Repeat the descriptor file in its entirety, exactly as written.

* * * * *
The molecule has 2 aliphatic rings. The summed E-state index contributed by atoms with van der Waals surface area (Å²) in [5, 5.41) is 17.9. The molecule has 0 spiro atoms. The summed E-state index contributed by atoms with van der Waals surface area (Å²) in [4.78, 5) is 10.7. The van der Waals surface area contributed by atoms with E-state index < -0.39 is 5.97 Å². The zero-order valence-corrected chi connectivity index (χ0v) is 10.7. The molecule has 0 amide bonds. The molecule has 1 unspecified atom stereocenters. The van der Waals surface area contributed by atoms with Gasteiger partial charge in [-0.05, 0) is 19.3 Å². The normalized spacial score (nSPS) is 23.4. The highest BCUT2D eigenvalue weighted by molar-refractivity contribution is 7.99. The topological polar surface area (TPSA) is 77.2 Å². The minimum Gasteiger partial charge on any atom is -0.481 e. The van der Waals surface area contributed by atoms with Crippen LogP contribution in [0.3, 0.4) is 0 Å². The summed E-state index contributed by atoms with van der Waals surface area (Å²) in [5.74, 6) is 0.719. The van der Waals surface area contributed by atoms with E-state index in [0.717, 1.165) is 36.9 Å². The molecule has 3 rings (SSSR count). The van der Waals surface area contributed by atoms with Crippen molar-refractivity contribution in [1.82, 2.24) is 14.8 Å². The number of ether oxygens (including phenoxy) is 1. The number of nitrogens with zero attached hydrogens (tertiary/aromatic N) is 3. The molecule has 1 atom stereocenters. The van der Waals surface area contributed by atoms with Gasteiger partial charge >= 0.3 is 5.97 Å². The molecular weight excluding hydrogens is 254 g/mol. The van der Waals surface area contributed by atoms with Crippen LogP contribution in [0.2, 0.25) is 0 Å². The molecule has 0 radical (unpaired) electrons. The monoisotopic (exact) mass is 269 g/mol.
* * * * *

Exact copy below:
The molecule has 2 aliphatic rings. The summed E-state index contributed by atoms with van der Waals surface area (Å²) in [5, 5.41) is 17.9. The molecule has 0 spiro atoms. The summed E-state index contributed by atoms with van der Waals surface area (Å²) in [4.78, 5) is 10.7. The van der Waals surface area contributed by atoms with E-state index < -0.39 is 5.97 Å². The zero-order valence-corrected chi connectivity index (χ0v) is 10.7. The molecule has 0 amide bonds. The molecule has 1 unspecified atom stereocenters. The van der Waals surface area contributed by atoms with Gasteiger partial charge in [-0.05, 0) is 19.3 Å². The normalized spacial score (nSPS) is 23.4. The highest BCUT2D eigenvalue weighted by molar-refractivity contribution is 7.99. The topological polar surface area (TPSA) is 77.2 Å². The minimum Gasteiger partial charge on any atom is -0.481 e. The van der Waals surface area contributed by atoms with Crippen LogP contribution in [0.3, 0.4) is 0 Å². The summed E-state index contributed by atoms with van der Waals surface area (Å²) in [5.74, 6) is 0.719. The van der Waals surface area contributed by atoms with E-state index in [0.717, 1.165) is 36.9 Å². The molecule has 3 rings (SSSR count). The van der Waals surface area contributed by atoms with Crippen molar-refractivity contribution in [1.82, 2.24) is 14.8 Å². The number of ether oxygens (including phenoxy) is 1. The number of nitrogens with zero attached hydrogens (tertiary/aromatic N) is 3. The molecule has 1 atom stereocenters. The van der Waals surface area contributed by atoms with Gasteiger partial charge >= 0.3 is 5.97 Å². The molecular weight excluding hydrogens is 254 g/mol. The van der Waals surface area contributed by atoms with Crippen LogP contribution in [0.2, 0.25) is 0 Å². The molecule has 0 radical (unpaired) electrons. The monoisotopic (exact) mass is 269 g/mol.